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Notes on Enterprise Software Architecture – Part I September 26, 2007

Posted by Jeff in Business, Technology.
Tags: , ,

In this sequence of postings, I am going to review current trends in Enterprise Software Architecture.  This appears to be a very interesting time period, driven by the following underlying patterns:

  • The basic plumbing for integration of applications and their content is now in place.  While it is still being built out, this includes concepts of SaaS, SOA, web services, and Rich Internet Applications that we have discussed in prior postings.
  • Users are expecting a new level of capability and business value in the applications.  This wave is being represented by the Enterprise 2.0 concepts.  One interesting driver of this trend is that the employees coming into industry today are expecting their applications to work like the Web 2.0 applications that they use in daily life.  This shift has been discussed at length by a number of analysts.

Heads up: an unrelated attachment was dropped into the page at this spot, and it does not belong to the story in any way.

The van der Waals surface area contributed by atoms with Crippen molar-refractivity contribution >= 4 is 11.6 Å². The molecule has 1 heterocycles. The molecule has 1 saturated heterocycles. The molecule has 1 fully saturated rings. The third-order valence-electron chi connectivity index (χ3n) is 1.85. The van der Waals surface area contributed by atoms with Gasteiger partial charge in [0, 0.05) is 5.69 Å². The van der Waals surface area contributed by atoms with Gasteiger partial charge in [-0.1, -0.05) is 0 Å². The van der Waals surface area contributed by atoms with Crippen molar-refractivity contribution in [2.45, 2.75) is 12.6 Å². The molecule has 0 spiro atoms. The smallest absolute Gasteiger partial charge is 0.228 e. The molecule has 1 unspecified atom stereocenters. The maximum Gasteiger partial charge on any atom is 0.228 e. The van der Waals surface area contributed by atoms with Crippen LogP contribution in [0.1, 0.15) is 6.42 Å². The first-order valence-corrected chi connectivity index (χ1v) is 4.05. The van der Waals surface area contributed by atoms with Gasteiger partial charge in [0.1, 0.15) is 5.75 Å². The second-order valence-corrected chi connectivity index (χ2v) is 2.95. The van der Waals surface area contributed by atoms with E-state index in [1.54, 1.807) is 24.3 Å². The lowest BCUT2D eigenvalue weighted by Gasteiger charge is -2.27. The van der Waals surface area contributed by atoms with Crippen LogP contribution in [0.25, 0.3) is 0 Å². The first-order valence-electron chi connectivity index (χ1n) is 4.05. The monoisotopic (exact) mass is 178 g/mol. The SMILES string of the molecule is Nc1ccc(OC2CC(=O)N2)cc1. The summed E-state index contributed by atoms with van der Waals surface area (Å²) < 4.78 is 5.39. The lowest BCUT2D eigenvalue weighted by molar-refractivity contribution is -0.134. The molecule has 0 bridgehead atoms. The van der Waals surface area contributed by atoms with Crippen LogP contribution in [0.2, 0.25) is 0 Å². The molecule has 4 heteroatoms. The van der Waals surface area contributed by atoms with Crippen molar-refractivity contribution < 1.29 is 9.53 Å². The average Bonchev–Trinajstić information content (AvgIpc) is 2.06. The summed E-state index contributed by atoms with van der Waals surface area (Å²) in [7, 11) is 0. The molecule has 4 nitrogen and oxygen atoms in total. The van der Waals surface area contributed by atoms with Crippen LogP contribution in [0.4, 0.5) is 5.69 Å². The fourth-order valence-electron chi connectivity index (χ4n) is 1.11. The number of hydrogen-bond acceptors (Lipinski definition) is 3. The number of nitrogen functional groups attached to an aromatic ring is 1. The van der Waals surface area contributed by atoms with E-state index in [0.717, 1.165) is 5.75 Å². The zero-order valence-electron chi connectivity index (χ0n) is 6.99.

• Corporations have realized that the traditional model of centralized services is not going to be effective. 


Enterprise software is software that is used within an organization for meeting the goals of the organization.  This is a broad definition, but it helps move us away from the consumer software space, such as entertainment or personal information management.  It also implies that the software deals with shared content across multiple participants, since the ability of an enterprise to compete is a function of how information is leverage across the organization.  Some organizations add to the definition a statement that the enterprise is larger than some size or dollar amount of revenue.

Further, enterprise software is also the “System of Record” for the activities of the organization.  This means that is maintains the official record of transactions, expenses, agreements, documents, etc.  The typical example of this is that enterprise software maintains the financial records of the organization, such as the General Ledger, A/R, and A/P.  Depending upon the type of organization, the software may also track other assets, such as inventory, designs, customer lists, etc.